Breastfeeding Secrets Everyone Should Know

mom breastfeeding baby

After delivering my fifth baby, I remember being told the lactation consultant would be coming around and rolling my eyes. What could this person tell me that I, the mother of FIVE, wouldn't already know? My prior experiences with lactation consultants were only minimally productive, and most of my breastfeeding successes were hard-won through trial and error. 

Imagine my shock when this woman entered my room as a high-energy ball of information that somehow, after more than a decade of parenting, I had never before heard. Almost a year later, a lot of those gems have begun to fade as I’ve settled into the final chapter of my breastfeeding journey. However, some have stuck with me, and combined with my own experience, here are some key breastfeeding secrets that everyone should know.

Reading Your Baby’s Cues

It can be challenging to understand what your baby wants and why they are crying when they can’t easily communicate – especially when, as brand new people, they may not even be sure themselves what they want! 

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Your baby’s cues can be broken down into three categories: sound (noises and the types of cries they make), visual (facial expressions and color of face), and positional (how are they holding their hands and body). These cues can tell you whether your baby is hungry, gassy, or pooping – which can give you a better idea of how to proceed.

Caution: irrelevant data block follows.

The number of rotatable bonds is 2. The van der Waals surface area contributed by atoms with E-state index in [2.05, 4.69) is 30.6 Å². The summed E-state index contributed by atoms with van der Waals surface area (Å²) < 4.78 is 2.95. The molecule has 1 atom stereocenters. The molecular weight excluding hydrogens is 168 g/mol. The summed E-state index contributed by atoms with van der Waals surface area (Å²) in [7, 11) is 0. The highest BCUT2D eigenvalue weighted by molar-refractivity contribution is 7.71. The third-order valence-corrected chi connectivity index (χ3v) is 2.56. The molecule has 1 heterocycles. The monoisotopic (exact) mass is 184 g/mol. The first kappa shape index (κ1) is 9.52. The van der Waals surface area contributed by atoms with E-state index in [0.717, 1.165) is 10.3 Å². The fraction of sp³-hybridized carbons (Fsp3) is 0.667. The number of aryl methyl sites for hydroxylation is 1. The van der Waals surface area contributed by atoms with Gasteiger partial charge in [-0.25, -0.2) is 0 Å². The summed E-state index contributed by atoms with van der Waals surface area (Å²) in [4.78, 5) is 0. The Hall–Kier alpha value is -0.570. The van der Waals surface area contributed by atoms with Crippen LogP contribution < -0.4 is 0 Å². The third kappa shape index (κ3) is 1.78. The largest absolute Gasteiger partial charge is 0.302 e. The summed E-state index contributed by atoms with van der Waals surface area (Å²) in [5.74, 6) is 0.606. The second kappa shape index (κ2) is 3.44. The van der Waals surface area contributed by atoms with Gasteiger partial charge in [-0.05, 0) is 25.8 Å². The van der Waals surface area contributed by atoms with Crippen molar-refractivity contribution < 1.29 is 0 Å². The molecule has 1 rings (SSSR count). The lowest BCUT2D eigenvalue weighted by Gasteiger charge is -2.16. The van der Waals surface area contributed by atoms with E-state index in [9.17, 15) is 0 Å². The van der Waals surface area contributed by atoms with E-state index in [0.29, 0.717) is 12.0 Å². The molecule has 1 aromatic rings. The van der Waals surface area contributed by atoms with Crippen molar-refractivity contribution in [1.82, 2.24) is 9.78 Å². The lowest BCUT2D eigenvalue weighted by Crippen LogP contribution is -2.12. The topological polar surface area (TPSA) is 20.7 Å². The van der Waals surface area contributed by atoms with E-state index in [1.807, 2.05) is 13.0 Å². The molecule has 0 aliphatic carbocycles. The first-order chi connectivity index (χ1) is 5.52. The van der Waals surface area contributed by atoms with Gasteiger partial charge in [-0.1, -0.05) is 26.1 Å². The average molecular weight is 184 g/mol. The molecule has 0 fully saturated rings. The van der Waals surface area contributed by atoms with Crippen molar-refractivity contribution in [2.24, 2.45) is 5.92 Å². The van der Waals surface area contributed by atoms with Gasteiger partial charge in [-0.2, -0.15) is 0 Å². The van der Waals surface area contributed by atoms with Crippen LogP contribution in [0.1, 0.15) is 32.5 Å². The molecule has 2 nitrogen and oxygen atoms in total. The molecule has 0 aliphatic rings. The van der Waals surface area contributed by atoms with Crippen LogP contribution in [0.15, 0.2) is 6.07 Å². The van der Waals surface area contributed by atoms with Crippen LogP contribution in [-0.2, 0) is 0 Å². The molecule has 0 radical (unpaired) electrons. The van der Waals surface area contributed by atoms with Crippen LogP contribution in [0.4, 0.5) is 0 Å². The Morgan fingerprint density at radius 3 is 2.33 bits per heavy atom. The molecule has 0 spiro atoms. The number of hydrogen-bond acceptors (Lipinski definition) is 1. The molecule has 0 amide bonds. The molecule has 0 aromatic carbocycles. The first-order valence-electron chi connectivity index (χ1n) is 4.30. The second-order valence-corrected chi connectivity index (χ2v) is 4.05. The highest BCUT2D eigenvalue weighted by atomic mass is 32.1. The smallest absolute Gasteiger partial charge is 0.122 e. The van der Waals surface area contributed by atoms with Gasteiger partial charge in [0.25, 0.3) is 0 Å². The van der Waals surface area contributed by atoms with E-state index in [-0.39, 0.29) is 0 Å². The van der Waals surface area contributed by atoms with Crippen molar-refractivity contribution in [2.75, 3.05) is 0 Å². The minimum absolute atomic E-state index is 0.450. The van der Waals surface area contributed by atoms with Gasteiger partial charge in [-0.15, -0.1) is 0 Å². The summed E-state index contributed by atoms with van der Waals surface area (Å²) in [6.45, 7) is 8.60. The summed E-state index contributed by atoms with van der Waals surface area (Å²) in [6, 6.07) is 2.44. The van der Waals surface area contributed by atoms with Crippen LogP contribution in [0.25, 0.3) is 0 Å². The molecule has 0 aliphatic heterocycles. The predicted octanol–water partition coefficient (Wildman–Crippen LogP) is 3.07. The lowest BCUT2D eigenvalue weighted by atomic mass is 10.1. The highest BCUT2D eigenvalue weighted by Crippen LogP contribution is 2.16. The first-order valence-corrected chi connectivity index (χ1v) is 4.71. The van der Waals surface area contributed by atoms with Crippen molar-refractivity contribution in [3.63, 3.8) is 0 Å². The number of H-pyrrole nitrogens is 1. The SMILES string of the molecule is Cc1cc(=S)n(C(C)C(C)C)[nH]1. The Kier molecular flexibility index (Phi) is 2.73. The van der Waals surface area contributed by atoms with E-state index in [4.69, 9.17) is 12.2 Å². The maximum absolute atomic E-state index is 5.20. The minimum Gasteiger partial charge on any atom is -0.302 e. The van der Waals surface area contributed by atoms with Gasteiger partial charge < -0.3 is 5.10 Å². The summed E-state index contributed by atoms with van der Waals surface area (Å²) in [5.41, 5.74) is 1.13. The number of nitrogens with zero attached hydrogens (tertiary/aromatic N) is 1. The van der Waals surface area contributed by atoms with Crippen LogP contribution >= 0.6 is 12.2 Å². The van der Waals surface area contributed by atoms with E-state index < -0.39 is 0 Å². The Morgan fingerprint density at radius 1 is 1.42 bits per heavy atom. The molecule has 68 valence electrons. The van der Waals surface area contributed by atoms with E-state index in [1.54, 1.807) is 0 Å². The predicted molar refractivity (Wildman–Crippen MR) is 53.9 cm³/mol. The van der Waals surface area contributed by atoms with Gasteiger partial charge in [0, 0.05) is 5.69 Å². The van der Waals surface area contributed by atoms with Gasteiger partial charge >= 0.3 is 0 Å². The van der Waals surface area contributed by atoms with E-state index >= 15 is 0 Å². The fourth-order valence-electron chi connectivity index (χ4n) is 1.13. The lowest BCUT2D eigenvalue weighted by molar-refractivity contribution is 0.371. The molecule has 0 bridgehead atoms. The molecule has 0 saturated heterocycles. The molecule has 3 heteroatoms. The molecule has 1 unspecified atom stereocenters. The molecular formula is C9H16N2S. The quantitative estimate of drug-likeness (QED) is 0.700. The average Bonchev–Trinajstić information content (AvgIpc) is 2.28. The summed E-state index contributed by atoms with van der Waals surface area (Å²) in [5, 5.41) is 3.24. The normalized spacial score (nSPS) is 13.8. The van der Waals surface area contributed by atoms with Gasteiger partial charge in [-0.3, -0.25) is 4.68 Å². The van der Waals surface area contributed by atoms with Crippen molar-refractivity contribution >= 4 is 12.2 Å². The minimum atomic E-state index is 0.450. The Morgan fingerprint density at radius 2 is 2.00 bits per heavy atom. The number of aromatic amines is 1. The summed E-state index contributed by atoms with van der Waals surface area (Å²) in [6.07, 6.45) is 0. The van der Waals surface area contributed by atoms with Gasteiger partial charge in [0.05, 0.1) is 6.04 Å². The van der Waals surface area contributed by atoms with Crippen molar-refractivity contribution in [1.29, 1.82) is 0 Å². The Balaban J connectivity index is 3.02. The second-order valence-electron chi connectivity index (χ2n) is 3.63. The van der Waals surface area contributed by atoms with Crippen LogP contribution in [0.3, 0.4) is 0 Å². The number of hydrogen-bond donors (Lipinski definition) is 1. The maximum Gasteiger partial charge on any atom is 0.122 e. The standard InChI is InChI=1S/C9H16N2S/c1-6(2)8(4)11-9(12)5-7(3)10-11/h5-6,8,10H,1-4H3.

Some hunger cues you can look for in your newborn include:

  • Clenched fists near mouth: In the womb, babies suck on their hands and associate them with soothing and comfort. Bringing their hands to their mouths can signify that your baby wants to eat and soothe their hungry tummy. 
  • Head turning to the side: Once babies realize that there is a source for soothing hunger, they will begin to turn their heads in search of the breast. 
  • Lip smacking or opening/closing mouth: Likewise, babies will move their mouths in a motion of eating when they are hungry. 
  • Crying with a “neh” sound: As your baby cries for milk, they will often move their tongue near the front of their mouth, making a similar motion to when they latch on to a nipple. This will result in a “neh” sounding cry which escalates more and more loudly and angrily if their needs are not being met.